Monday, July 30, 2007

jambo sana

There was no place I would have rather been than singing and dancing around a vacant church building this afternoon with a small crowd of African children and grown-ups. It was an odd transition to make from the morning job interview; but it was with gusto that I shed my professional attire, gathered my Swahili books and tapes, and headed to the church to bid my friends “Jambo!”
This made the 4th day I have spent as an informal English teacher for one family group out of the Burundi refugees recently placed in this city. The "lessons" are quite impromptu, considering the language barrier, but I'm happy to see that Swahili comes more easily to me than I expected--and, no doubt due to their extreme immersion, the family is learning quickly. So far I'm relying on picture books and cassettes I found at the library, so our days are consisting of attempts at conversation, repeated phrases, words, & numbers, and, of course, singing and dancing.
It was perhaps presumptuous of me to find out where they were staying, show up, and simply start spending each day with them . . . but I could not help myself ☺ The discovery that African refugees had just arrived when I was returning brought to the surface all my emotions and culture shock from the return; it made me realize that even though I was ready to return, and am glad to be home, I did leave a piece of my heart in Africa. And that has left me with a heart for the African people.
I would like to think I have something great to offer, some grand way to help. The truth is, however, that I have been in a rather needy place in life lately, left with no choice but to rely on my dear friends and family for practical support.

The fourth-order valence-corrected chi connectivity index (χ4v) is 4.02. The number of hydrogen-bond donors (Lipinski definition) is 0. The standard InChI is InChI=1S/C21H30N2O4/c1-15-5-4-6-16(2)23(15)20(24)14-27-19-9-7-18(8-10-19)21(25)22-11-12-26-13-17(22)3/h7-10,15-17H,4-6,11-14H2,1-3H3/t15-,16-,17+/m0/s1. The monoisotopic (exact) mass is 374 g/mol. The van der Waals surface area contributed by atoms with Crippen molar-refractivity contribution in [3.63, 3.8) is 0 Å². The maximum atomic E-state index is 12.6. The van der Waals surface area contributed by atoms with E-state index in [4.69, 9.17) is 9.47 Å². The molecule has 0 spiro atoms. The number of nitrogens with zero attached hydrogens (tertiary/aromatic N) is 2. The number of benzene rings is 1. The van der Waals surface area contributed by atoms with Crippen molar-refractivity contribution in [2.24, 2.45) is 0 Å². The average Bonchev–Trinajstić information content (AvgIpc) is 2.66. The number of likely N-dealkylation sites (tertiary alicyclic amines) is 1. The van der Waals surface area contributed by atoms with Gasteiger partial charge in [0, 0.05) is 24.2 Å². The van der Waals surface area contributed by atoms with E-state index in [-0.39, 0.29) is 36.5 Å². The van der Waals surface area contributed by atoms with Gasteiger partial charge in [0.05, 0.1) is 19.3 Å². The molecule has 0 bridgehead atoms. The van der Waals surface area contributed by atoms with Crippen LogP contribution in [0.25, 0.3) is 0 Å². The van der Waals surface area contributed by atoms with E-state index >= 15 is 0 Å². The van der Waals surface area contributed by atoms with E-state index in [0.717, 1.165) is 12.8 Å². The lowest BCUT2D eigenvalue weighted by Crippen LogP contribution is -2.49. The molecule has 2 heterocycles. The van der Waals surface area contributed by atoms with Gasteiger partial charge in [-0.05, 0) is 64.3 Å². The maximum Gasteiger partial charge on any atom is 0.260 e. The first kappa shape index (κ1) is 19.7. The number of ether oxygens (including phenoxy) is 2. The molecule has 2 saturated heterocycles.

But I want to trust that God can use the little I have in the way of time, and a heart, to make some sort of a difference in the lives of those with whom my own life circle intersects.

4 comments:

Rebecca said...

Anna, which family are you helping? Our church is sponsoring one, and they came to church on Sunday! I'm sure you are helping in ways you can't even imagine, because the folks at our church who have been in charge of our church sponsorship were telling me how very difficult it is to communicate about even basic things without knowing any Swahili. And our family, at least, arrived knowing not a word of English. So they were facing a very significant language barrier. That's exciting!

anna j said...

Thanks for the encouraging words, Reb--I appreciate that so very much, as I've been on my own with this project . . .
like those at your church, these know no English--but we're working on it, and learning quickly together :-) today was a humblingly frustrating day, as i realized how draining it is when i struggle to say even the most usually simple things to them . . .

David said...

Anna, This wouldn't happen to be the refugees at East Ridge Pres? I just saw them tonight. What an amazing thing to be completely displaced from everything one knows and transported here. I can imagine that they are still at the beginning of a long process getting accustomed to our culture.

anna j said...

Yes, David--those are the ones you met. It will indeed be a long process for them--the newspaper had an article about the progress a few weeks back. And I've been thinking about them so much that I wrote my latest school paper about them :-)